At home to dinner, and there come Mr. Pierce, surgeon, to see me, and after I had eat something, he and I and my wife by coach to Westminster, she set us down at White Hall, and she to her brother’s. I up into the House, and among other things walked a good while with the Serjeant Trumpet, who tells me, as I wished, that the King’s Italian here is about setting three parts for trumpets, and shall teach some to sound them, and believes they will be admirable musique. I also walked with Sir Stephen Fox an houre, and good discourse of publique business with him, who seems very much satisfied with my discourse, and desired more of my acquaintance.
Then comes out the King and Duke of York from the Council, and so I spoke awhile to Sir W. Coventry about some office business, and so called my wife (her brother being now a little better than he was), and so home, and I to my chamber to do some business, and then to supper and to bed.

take forty brass apples
pork and beef fat
pears like cold little trumpets

teach them the discourse
of rot and sin and supper


Erasure poem derived from The Diary of Samuel Pepys, Friday 2 November 1666.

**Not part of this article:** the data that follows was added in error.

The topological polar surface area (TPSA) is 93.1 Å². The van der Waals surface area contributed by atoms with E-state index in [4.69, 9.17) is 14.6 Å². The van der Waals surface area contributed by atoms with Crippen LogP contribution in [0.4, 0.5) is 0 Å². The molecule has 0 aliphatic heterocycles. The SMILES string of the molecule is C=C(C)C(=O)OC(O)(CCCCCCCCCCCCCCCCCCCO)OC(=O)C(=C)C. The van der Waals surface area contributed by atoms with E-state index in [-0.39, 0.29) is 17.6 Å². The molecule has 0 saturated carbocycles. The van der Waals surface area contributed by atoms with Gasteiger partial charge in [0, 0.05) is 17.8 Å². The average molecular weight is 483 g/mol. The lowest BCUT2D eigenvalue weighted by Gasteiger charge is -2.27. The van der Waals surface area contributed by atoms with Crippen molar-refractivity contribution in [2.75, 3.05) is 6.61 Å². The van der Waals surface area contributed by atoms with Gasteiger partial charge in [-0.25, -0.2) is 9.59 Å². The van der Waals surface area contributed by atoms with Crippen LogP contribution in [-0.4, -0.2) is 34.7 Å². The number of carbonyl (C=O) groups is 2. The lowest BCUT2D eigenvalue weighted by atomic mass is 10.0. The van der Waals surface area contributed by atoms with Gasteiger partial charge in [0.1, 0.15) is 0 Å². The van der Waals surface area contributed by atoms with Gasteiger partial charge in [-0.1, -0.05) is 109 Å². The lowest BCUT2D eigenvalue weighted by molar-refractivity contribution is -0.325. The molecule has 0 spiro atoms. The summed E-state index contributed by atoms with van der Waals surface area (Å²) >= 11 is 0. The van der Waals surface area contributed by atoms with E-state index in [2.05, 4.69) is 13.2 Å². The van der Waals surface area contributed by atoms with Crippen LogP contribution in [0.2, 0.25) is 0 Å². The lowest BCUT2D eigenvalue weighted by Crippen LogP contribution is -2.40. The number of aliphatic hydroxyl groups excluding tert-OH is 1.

Poem with a line from Ilya Kaminsky

What is silence? Something of the sky in us.
A rift that opens, so two not speaking

can step through to find a street
still blunted by rain, part

of a fence leaning against another
part that isn't broken. There's no need

to point out what needs to be done.
Once, on a mountain road wide enough

for only one vehicle, two
met in the middle, unable

to proceed. I don't know how each
made its way to its destination:

if passengers got down from the bus,
shouldered their belongings and made

the trek to town on foot. It's not
so easy to return to the beginning

when something keeps nudging you
forward. A stone thrown over the edge

falls for a long time, and you strain
your ears to hear the sound it makes.